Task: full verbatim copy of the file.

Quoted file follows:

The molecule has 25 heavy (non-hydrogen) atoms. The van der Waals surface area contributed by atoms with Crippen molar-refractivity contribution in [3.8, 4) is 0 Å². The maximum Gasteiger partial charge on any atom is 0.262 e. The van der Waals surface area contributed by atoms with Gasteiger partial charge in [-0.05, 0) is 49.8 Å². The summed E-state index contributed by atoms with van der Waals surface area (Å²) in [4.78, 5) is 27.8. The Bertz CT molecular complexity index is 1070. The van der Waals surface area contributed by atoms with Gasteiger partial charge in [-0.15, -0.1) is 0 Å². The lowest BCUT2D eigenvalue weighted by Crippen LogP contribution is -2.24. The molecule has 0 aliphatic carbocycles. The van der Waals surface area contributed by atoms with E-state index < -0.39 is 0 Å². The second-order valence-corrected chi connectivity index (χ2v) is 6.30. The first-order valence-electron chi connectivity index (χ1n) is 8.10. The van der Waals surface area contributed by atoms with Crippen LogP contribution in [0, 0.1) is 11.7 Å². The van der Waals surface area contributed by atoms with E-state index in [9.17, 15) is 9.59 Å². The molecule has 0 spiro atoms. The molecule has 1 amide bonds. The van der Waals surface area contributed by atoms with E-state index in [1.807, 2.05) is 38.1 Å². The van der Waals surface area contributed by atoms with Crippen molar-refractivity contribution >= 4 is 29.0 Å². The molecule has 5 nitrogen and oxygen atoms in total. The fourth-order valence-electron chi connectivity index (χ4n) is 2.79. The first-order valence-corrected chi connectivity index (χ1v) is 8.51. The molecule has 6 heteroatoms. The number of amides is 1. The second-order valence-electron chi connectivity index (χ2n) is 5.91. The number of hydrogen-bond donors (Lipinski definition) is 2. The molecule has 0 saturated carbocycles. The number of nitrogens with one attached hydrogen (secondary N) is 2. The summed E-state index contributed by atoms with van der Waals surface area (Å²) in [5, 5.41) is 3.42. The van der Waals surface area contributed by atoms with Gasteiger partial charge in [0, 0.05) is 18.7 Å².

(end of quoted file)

The molecule has 25 heavy (non-hydrogen) atoms. The van der Waals surface area contributed by atoms with Crippen molar-refractivity contribution in [3.8, 4) is 0 Å². The maximum Gasteiger partial charge on any atom is 0.262 e. The van der Waals surface area contributed by atoms with Gasteiger partial charge in [-0.05, 0) is 49.8 Å². The summed E-state index contributed by atoms with van der Waals surface area (Å²) in [4.78, 5) is 27.8. The Bertz CT molecular complexity index is 1070. The van der Waals surface area contributed by atoms with Gasteiger partial charge in [-0.15, -0.1) is 0 Å². The lowest BCUT2D eigenvalue weighted by Crippen LogP contribution is -2.24. The molecule has 0 aliphatic carbocycles. The van der Waals surface area contributed by atoms with E-state index < -0.39 is 0 Å². The second-order valence-corrected chi connectivity index (χ2v) is 6.30. The first-order valence-electron chi connectivity index (χ1n) is 8.10. The van der Waals surface area contributed by atoms with Crippen LogP contribution in [0, 0.1) is 11.7 Å². The van der Waals surface area contributed by atoms with E-state index in [9.17, 15) is 9.59 Å². The molecule has 0 spiro atoms. The molecule has 1 amide bonds. The van der Waals surface area contributed by atoms with E-state index in [1.807, 2.05) is 38.1 Å². The van der Waals surface area contributed by atoms with Crippen molar-refractivity contribution >= 4 is 29.0 Å². The molecule has 5 nitrogen and oxygen atoms in total. The fourth-order valence-electron chi connectivity index (χ4n) is 2.79. The first-order valence-corrected chi connectivity index (χ1v) is 8.51. The molecule has 6 heteroatoms. The number of amides is 1. The second-order valence-electron chi connectivity index (χ2n) is 5.91. The number of hydrogen-bond donors (Lipinski definition) is 2. The molecule has 0 saturated carbocycles. The number of nitrogens with one attached hydrogen (secondary N) is 2. The summed E-state index contributed by atoms with van der Waals surface area (Å²) in [5, 5.41) is 3.42. The van der Waals surface area contributed by atoms with Gasteiger partial charge in [0, 0.05) is 18.7 Å².